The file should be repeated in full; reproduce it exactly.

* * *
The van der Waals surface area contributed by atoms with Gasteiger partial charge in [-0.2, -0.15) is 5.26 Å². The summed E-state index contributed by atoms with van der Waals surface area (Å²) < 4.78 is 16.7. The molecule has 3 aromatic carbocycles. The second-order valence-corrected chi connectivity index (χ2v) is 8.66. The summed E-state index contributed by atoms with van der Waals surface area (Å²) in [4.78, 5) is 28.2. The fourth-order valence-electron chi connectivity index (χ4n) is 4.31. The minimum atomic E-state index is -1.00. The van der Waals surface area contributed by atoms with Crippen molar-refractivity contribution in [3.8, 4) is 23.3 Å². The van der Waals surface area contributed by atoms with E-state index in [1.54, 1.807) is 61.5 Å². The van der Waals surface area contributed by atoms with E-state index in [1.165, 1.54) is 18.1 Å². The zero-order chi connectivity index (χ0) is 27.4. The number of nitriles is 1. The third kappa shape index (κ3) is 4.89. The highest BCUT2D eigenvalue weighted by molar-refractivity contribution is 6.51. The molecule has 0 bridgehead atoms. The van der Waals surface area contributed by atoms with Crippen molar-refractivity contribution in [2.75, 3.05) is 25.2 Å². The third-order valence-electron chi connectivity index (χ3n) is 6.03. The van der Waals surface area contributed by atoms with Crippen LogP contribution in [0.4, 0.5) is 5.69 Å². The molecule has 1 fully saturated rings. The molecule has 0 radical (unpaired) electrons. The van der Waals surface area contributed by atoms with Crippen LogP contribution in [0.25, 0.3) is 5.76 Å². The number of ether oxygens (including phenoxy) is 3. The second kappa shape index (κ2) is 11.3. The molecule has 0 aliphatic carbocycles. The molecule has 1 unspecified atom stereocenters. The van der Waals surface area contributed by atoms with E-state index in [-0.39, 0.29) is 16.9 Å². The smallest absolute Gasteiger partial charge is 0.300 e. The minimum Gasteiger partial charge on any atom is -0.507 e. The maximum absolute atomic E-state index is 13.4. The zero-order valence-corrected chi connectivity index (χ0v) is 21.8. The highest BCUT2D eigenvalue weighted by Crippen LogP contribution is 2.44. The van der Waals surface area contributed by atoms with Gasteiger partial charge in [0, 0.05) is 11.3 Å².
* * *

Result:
The van der Waals surface area contributed by atoms with Gasteiger partial charge in [-0.2, -0.15) is 5.26 Å². The summed E-state index contributed by atoms with van der Waals surface area (Å²) < 4.78 is 16.7. The molecule has 3 aromatic carbocycles. The second-order valence-corrected chi connectivity index (χ2v) is 8.66. The summed E-state index contributed by atoms with van der Waals surface area (Å²) in [4.78, 5) is 28.2. The fourth-order valence-electron chi connectivity index (χ4n) is 4.31. The minimum atomic E-state index is -1.00. The van der Waals surface area contributed by atoms with Crippen molar-refractivity contribution in [3.8, 4) is 23.3 Å². The van der Waals surface area contributed by atoms with E-state index in [1.54, 1.807) is 61.5 Å². The van der Waals surface area contributed by atoms with E-state index in [1.165, 1.54) is 18.1 Å². The zero-order chi connectivity index (χ0) is 27.4. The number of nitriles is 1. The third kappa shape index (κ3) is 4.89. The highest BCUT2D eigenvalue weighted by molar-refractivity contribution is 6.51. The molecule has 0 bridgehead atoms. The van der Waals surface area contributed by atoms with Crippen molar-refractivity contribution in [2.75, 3.05) is 25.2 Å². The third-order valence-electron chi connectivity index (χ3n) is 6.03. The van der Waals surface area contributed by atoms with Crippen LogP contribution in [0.4, 0.5) is 5.69 Å². The molecule has 1 fully saturated rings. The molecule has 0 radical (unpaired) electrons. The van der Waals surface area contributed by atoms with Crippen LogP contribution in [0.25, 0.3) is 5.76 Å². The number of ether oxygens (including phenoxy) is 3. The second kappa shape index (κ2) is 11.3. The molecule has 0 aliphatic carbocycles. The molecule has 1 unspecified atom stereocenters. The van der Waals surface area contributed by atoms with E-state index in [-0.39, 0.29) is 16.9 Å². The smallest absolute Gasteiger partial charge is 0.300 e. The minimum Gasteiger partial charge on any atom is -0.507 e. The maximum absolute atomic E-state index is 13.4. The zero-order valence-corrected chi connectivity index (χ0v) is 21.8. The highest BCUT2D eigenvalue weighted by Crippen LogP contribution is 2.44. The van der Waals surface area contributed by atoms with Gasteiger partial charge in [0, 0.05) is 11.3 Å².